Scene 124 – Dictrictio

DICTRICTIO

AKANE

I arched my back as far as it would go, using my sheathed sword as a brace to let me bend more. “Ahh…much better.”

Adam chuckled. “Of course. How many kills is that?”

I frowned. “Not the killing. The exercise.”

He shrugged. “Semantics. When you exercise by killing people…”

I flicked one of my knives at his ear, where it sank into the soft sheetrock of the wall next to his face. “Dick. What’s with you?”

He didn’t seem to care about the knife, and just shook his head. “This entire city…no one believes Lizzy is the Composer. No one.”

Now it was my turn to shrug. “Not sure myself.”

The bland baseline sighed, stepping off the dumpster he was sitting on, careful to avoid the puddles of blood. “See, that’s exactly what I mean.” He yanked my knife out of the wall—it wasn’t one of the double-bladed ones Maria had given me for my birthday—and handed it to me. “I met Lizzy more than once, and I’ll be the first to admit she doesn’t seem like a likely suspect. But still…”

“Powers give people excuses,” I noted. “Body-swapping and shapeshifting. Illusions. Something no one has thought of.”

A surviving ghoul roared as it threw back the lid of the dumpster that Adam had been sitting on and swiped at him. He barely even turned around, just whipped out his pistol and spat a few rounds in the vampire’s direction. The cannibal gave one last keening cry before spitting up a mouthful of blood and collapsing into the dumpster.

“What is with these guys?” he muttered. I knew what he meant; it seemed like everyone with a bounty on their head was a ghoul. Not all of our kills today were ghouls or even vampires, but many were. It certainly made one wonder, but it was just one of those psychological tricks the mind plays on itself. Most ghouls weren’t murderers and most murderers weren’t ghouls, but they were the ones that stuck in your brain.

He shook his head and turned back to me. “I know there are a lot of alternatives available, but it still seems odd that this city,” he indicated the dozen or so slowly-cooling bodies surrounding us. “Wouldn’t just decide to kill Lizzy.”

“Better safe than sorry?”

“Exactly. I know individuals wouldn’t want to do it themselves, but they should see the logic in it.”

I leaned on my sword a little, like it was a walking stick. “Proof, maybe?”

Adam tilted his head. “They need proof?”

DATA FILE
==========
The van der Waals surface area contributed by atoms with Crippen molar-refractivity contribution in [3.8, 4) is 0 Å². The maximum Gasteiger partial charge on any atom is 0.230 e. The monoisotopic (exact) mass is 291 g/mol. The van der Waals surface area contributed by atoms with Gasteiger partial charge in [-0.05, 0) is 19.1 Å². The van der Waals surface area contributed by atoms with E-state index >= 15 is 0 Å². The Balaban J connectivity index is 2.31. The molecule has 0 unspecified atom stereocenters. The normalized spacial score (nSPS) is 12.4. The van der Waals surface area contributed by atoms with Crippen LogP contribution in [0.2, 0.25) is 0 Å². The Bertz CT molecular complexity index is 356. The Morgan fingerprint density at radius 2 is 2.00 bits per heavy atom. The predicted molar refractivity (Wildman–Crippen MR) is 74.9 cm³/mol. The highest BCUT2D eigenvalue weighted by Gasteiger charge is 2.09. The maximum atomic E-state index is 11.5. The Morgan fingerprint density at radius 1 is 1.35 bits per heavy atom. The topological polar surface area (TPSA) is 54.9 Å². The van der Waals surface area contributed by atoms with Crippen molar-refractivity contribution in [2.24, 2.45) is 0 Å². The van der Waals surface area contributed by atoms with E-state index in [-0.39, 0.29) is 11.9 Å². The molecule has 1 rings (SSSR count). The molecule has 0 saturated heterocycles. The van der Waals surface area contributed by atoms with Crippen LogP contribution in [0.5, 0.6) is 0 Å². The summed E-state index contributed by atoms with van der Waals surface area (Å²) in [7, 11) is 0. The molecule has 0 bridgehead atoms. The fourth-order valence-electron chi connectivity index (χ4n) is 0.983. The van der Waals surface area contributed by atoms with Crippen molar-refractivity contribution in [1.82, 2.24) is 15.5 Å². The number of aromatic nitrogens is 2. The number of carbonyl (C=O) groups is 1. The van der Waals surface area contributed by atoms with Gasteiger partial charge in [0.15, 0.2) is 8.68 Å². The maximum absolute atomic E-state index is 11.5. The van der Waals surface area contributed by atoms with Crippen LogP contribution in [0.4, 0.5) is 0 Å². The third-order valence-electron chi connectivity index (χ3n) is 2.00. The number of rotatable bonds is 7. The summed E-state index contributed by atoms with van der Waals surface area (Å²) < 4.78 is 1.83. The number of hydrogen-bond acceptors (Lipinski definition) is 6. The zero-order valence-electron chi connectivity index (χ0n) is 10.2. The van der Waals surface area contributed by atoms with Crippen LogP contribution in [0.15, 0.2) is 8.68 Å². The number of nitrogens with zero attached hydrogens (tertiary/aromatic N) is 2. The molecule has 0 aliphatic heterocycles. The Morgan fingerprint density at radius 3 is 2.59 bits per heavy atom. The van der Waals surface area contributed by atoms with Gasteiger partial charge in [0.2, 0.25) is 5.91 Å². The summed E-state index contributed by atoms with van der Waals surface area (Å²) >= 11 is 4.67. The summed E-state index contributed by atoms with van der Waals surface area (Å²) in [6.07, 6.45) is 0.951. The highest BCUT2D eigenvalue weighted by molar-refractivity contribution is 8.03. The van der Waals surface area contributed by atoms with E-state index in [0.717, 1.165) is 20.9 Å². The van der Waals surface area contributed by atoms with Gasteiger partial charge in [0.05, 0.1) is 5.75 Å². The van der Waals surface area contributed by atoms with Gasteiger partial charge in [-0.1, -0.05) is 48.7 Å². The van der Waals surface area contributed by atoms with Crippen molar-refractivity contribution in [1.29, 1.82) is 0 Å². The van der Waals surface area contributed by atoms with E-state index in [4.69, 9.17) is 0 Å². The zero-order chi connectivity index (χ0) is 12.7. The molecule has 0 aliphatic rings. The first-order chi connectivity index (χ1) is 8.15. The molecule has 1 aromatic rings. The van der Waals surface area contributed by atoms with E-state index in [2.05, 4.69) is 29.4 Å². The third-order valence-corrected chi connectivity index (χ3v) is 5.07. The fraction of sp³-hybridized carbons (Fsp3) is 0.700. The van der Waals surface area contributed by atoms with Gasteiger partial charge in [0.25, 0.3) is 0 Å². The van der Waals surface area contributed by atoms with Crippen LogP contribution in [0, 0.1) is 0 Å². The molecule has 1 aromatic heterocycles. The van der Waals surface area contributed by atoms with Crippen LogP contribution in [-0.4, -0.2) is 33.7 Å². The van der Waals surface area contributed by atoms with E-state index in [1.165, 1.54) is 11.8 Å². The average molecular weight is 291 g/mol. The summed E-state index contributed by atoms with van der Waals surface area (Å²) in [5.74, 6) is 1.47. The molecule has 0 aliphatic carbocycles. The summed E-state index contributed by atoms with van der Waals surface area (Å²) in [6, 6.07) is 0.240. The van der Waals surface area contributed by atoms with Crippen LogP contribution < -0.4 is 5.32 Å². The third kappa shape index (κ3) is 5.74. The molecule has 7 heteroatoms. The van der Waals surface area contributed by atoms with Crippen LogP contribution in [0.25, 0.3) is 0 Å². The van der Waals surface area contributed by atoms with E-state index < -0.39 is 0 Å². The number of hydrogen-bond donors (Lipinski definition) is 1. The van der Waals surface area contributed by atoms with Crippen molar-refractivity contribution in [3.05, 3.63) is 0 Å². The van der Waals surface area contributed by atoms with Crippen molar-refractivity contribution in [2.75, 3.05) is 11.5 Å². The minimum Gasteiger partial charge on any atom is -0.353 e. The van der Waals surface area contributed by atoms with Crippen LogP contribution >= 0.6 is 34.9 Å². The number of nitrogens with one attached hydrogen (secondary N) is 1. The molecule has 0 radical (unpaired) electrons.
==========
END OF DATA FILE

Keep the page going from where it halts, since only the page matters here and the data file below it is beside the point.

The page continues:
“No, this is proof. Her hypnotism or such.”

He nodded as he finally holstered his pistol. “Right, right. I see what you’re getting at. Like what she did with Derek, but probably not so extreme.” I felt a shiver at the mention of Derek’s condition, but ignored it. “She probably just implanted general feelings of admiration and trust for her.”

“Probably,” I admitted, following him out of the alley. “Hard to tell.”

The baseline pulled out his rifle, and I snapped back to alertness. Laura had told me to keep an eye on him, make sure he didn’t go crazy suddenly, which was why we were hunting alone together. I understood why she was worried, but I really didn’t think he’d just suddenly start killing random people.

Her worries proved unfounded—for now, at least. He was just cleaning his gun.

He glanced back. “You’ve been a bit jumpy all morning. What’s up?”

It didn’t take me long to find a credible lie. “Just…Lizzy.”

He nodded. “Yeah, I get it.” He glanced around. “Did you want to wait for the CSI guys, or just go straight to lunch?”

I glanced at my watch. It was two in the afternoon, so there was nothing else to do until history class at seven. And we had already called MC, so that was done too.

“Lunch,” I said after a moment. “Need to talk to them.”

Adam holstered his rifle again and frowned. “Talk to who?”

I didn’t answer, just led him down the streets.

We probably should have taken the light rail; it took about half an hour to walk to our destination. Not that we had anything else to do.

At least we didn’t run into any more assailants. Like Adam said, people still didn’t know exactly what to believe where Lizzy and the Composer were concerned, but they were staying off the streets until they were sure. Even the gang we had eliminated earlier had been hiding in a warehouse, not prowling the streets.

Even if I hadn’t been to the house a thousand times, it would have been easy to spot. The apartment building was guarded like a fortress, with two big demons at the front door, snipers on the adjacent rooftops, and a few more scattered around—and those were only the ones we could see. There were surely more, better hidden.

I was surprised that the demons at the door weren’t orcs. Judging by the stylized spear patches on their shoulders, they were actually hellions, demon soldiers. I knew they occasionally rented themselves out as mercenaries, but I had thought they still weren’t on very good terms with the other demons. The demon flag—a stylized demon skull—fluttered alone above the doorway, which was also odd. Normally, the culture flag was always displayed with the subculture’s flag directly below it.

“Obould inside?” I asked the guard on the left.

She looked me up and down with what seemed like violet dayeyes—the lack of a pupil was the only outward sign, so it could be hard to tell. I couldn’t remember ever seeing dayeyes on a demon before, but I didn’t say anything. There were much stranger things in this city.

The guard shrugged. “I think he’s arguing with the boss. Talk to his wife before you try and get between them.”

I nodded in thanks for the advice and stepped inside, Adam at my heels.